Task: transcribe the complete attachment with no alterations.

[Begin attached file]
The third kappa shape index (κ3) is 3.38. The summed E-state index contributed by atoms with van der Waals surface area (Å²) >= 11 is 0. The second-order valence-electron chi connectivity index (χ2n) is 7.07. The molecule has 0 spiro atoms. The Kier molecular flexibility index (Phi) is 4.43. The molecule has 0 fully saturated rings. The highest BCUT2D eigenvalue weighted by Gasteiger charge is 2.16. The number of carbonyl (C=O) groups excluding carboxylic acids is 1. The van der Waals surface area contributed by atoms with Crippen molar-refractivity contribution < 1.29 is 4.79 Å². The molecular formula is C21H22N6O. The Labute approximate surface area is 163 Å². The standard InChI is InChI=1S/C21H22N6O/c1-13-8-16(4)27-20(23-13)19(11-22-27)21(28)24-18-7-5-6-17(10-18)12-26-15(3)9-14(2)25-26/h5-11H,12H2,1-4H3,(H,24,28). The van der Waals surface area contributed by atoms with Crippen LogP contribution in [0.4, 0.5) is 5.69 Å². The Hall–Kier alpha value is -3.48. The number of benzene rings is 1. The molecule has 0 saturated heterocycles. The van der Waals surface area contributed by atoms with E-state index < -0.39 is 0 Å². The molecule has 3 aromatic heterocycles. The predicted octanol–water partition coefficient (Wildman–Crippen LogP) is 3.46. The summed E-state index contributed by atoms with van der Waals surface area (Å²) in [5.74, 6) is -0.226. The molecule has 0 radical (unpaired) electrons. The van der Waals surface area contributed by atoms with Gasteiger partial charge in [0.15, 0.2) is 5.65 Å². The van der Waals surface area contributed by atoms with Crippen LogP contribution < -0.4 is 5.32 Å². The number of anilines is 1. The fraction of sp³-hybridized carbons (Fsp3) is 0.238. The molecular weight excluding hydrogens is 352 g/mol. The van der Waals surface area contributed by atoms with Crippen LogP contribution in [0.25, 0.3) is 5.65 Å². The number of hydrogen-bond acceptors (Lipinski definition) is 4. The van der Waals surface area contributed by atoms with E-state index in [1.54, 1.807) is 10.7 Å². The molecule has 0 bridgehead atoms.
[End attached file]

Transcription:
The third kappa shape index (κ3) is 3.38. The summed E-state index contributed by atoms with van der Waals surface area (Å²) >= 11 is 0. The second-order valence-electron chi connectivity index (χ2n) is 7.07. The molecule has 0 spiro atoms. The Kier molecular flexibility index (Phi) is 4.43. The molecule has 0 fully saturated rings. The highest BCUT2D eigenvalue weighted by Gasteiger charge is 2.16. The number of carbonyl (C=O) groups excluding carboxylic acids is 1. The van der Waals surface area contributed by atoms with Crippen molar-refractivity contribution < 1.29 is 4.79 Å². The molecular formula is C21H22N6O. The Labute approximate surface area is 163 Å². The standard InChI is InChI=1S/C21H22N6O/c1-13-8-16(4)27-20(23-13)19(11-22-27)21(28)24-18-7-5-6-17(10-18)12-26-15(3)9-14(2)25-26/h5-11H,12H2,1-4H3,(H,24,28). The van der Waals surface area contributed by atoms with Crippen LogP contribution in [0.4, 0.5) is 5.69 Å². The Hall–Kier alpha value is -3.48. The number of benzene rings is 1. The molecule has 0 saturated heterocycles. The van der Waals surface area contributed by atoms with E-state index < -0.39 is 0 Å². The molecule has 3 aromatic heterocycles. The predicted octanol–water partition coefficient (Wildman–Crippen LogP) is 3.46. The summed E-state index contributed by atoms with van der Waals surface area (Å²) in [5.74, 6) is -0.226. The molecule has 0 radical (unpaired) electrons. The van der Waals surface area contributed by atoms with Gasteiger partial charge in [0.15, 0.2) is 5.65 Å². The van der Waals surface area contributed by atoms with Crippen LogP contribution < -0.4 is 5.32 Å². The number of anilines is 1. The fraction of sp³-hybridized carbons (Fsp3) is 0.238. The molecular weight excluding hydrogens is 352 g/mol. The van der Waals surface area contributed by atoms with Crippen LogP contribution in [0.25, 0.3) is 5.65 Å². The number of hydrogen-bond acceptors (Lipinski definition) is 4. The van der Waals surface area contributed by atoms with E-state index in [1.54, 1.807) is 10.7 Å². The molecule has 0 bridgehead atoms.